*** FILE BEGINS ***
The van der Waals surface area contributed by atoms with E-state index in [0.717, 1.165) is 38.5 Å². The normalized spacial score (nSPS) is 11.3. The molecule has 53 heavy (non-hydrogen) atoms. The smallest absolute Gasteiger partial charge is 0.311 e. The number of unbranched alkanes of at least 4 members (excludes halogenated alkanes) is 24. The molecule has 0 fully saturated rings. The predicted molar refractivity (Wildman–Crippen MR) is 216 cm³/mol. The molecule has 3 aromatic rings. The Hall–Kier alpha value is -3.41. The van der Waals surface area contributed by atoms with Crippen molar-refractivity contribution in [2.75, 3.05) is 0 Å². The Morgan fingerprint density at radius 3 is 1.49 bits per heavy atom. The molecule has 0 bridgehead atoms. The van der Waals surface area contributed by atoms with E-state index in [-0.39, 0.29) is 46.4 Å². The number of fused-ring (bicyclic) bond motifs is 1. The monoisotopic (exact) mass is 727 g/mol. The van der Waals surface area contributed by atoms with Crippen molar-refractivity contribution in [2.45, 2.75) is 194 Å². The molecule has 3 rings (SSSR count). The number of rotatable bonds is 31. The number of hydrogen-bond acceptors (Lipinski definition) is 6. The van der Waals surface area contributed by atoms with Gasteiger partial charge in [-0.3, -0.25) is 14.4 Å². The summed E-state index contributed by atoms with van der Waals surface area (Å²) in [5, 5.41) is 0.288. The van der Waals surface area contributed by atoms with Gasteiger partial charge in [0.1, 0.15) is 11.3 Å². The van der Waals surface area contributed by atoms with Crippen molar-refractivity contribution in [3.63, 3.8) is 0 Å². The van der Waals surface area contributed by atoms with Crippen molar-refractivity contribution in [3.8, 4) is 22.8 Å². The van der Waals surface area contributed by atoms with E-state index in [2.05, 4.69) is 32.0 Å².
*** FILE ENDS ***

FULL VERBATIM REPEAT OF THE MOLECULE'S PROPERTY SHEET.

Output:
The van der Waals surface area contributed by atoms with E-state index in [0.717, 1.165) is 38.5 Å². The normalized spacial score (nSPS) is 11.3. The molecule has 53 heavy (non-hydrogen) atoms. The smallest absolute Gasteiger partial charge is 0.311 e. The number of unbranched alkanes of at least 4 members (excludes halogenated alkanes) is 24. The molecule has 0 fully saturated rings. The predicted molar refractivity (Wildman–Crippen MR) is 216 cm³/mol. The molecule has 3 aromatic rings. The Hall–Kier alpha value is -3.41. The van der Waals surface area contributed by atoms with Crippen molar-refractivity contribution in [2.75, 3.05) is 0 Å². The Morgan fingerprint density at radius 3 is 1.49 bits per heavy atom. The molecule has 0 bridgehead atoms. The van der Waals surface area contributed by atoms with E-state index in [-0.39, 0.29) is 46.4 Å². The number of fused-ring (bicyclic) bond motifs is 1. The monoisotopic (exact) mass is 727 g/mol. The van der Waals surface area contributed by atoms with Crippen molar-refractivity contribution in [2.45, 2.75) is 194 Å². The molecule has 3 rings (SSSR count). The number of rotatable bonds is 31. The number of hydrogen-bond acceptors (Lipinski definition) is 6. The van der Waals surface area contributed by atoms with Gasteiger partial charge in [-0.3, -0.25) is 14.4 Å². The summed E-state index contributed by atoms with van der Waals surface area (Å²) in [5, 5.41) is 0.288. The van der Waals surface area contributed by atoms with Gasteiger partial charge in [0.1, 0.15) is 11.3 Å². The van der Waals surface area contributed by atoms with Crippen molar-refractivity contribution in [3.63, 3.8) is 0 Å². The van der Waals surface area contributed by atoms with Crippen molar-refractivity contribution in [3.8, 4) is 22.8 Å². The van der Waals surface area contributed by atoms with E-state index in [2.05, 4.69) is 32.0 Å².